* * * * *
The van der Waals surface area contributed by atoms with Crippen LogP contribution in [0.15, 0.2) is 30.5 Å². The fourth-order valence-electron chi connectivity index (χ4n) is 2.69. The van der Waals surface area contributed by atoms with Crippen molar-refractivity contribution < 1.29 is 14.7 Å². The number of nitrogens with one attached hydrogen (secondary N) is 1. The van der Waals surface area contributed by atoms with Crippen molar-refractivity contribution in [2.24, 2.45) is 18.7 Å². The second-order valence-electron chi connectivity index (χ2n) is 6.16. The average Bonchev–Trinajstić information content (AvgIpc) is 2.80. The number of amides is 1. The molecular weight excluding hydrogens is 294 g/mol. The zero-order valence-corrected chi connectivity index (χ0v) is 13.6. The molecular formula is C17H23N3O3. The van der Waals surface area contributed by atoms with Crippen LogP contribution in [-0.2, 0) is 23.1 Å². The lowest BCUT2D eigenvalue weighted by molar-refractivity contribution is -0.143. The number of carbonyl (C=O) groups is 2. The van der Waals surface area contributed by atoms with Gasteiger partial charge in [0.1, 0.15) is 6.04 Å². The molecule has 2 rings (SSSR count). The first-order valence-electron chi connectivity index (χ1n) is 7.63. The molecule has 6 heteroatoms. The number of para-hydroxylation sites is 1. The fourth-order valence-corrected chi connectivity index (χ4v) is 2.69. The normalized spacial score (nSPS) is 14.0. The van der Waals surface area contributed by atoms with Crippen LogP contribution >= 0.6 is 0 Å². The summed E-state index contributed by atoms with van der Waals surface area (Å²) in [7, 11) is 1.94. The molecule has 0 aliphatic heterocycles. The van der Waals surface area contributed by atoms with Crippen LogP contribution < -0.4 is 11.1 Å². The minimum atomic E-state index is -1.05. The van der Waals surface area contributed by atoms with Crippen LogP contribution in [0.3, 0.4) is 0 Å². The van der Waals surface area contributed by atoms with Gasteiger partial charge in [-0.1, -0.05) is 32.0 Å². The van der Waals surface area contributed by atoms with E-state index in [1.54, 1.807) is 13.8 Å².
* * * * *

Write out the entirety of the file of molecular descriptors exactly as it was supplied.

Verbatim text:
The van der Waals surface area contributed by atoms with Crippen LogP contribution in [0.15, 0.2) is 30.5 Å². The fourth-order valence-electron chi connectivity index (χ4n) is 2.69. The van der Waals surface area contributed by atoms with Crippen molar-refractivity contribution < 1.29 is 14.7 Å². The number of nitrogens with one attached hydrogen (secondary N) is 1. The van der Waals surface area contributed by atoms with Crippen molar-refractivity contribution in [2.24, 2.45) is 18.7 Å². The second-order valence-electron chi connectivity index (χ2n) is 6.16. The average Bonchev–Trinajstić information content (AvgIpc) is 2.80. The number of amides is 1. The molecular weight excluding hydrogens is 294 g/mol. The zero-order valence-corrected chi connectivity index (χ0v) is 13.6. The molecular formula is C17H23N3O3. The van der Waals surface area contributed by atoms with Crippen LogP contribution in [-0.2, 0) is 23.1 Å². The lowest BCUT2D eigenvalue weighted by molar-refractivity contribution is -0.143. The number of carbonyl (C=O) groups is 2. The van der Waals surface area contributed by atoms with Gasteiger partial charge in [0.1, 0.15) is 6.04 Å². The molecule has 2 rings (SSSR count). The first-order valence-electron chi connectivity index (χ1n) is 7.63. The molecule has 6 heteroatoms. The number of para-hydroxylation sites is 1. The fourth-order valence-corrected chi connectivity index (χ4v) is 2.69. The normalized spacial score (nSPS) is 14.0. The van der Waals surface area contributed by atoms with Crippen LogP contribution >= 0.6 is 0 Å². The summed E-state index contributed by atoms with van der Waals surface area (Å²) in [7, 11) is 1.94. The molecule has 0 aliphatic heterocycles. The van der Waals surface area contributed by atoms with Crippen LogP contribution < -0.4 is 11.1 Å². The minimum atomic E-state index is -1.05. The van der Waals surface area contributed by atoms with Crippen LogP contribution in [0.3, 0.4) is 0 Å². The van der Waals surface area contributed by atoms with Gasteiger partial charge in [-0.1, -0.05) is 32.0 Å². The van der Waals surface area contributed by atoms with E-state index in [1.54, 1.807) is 13.8 Å².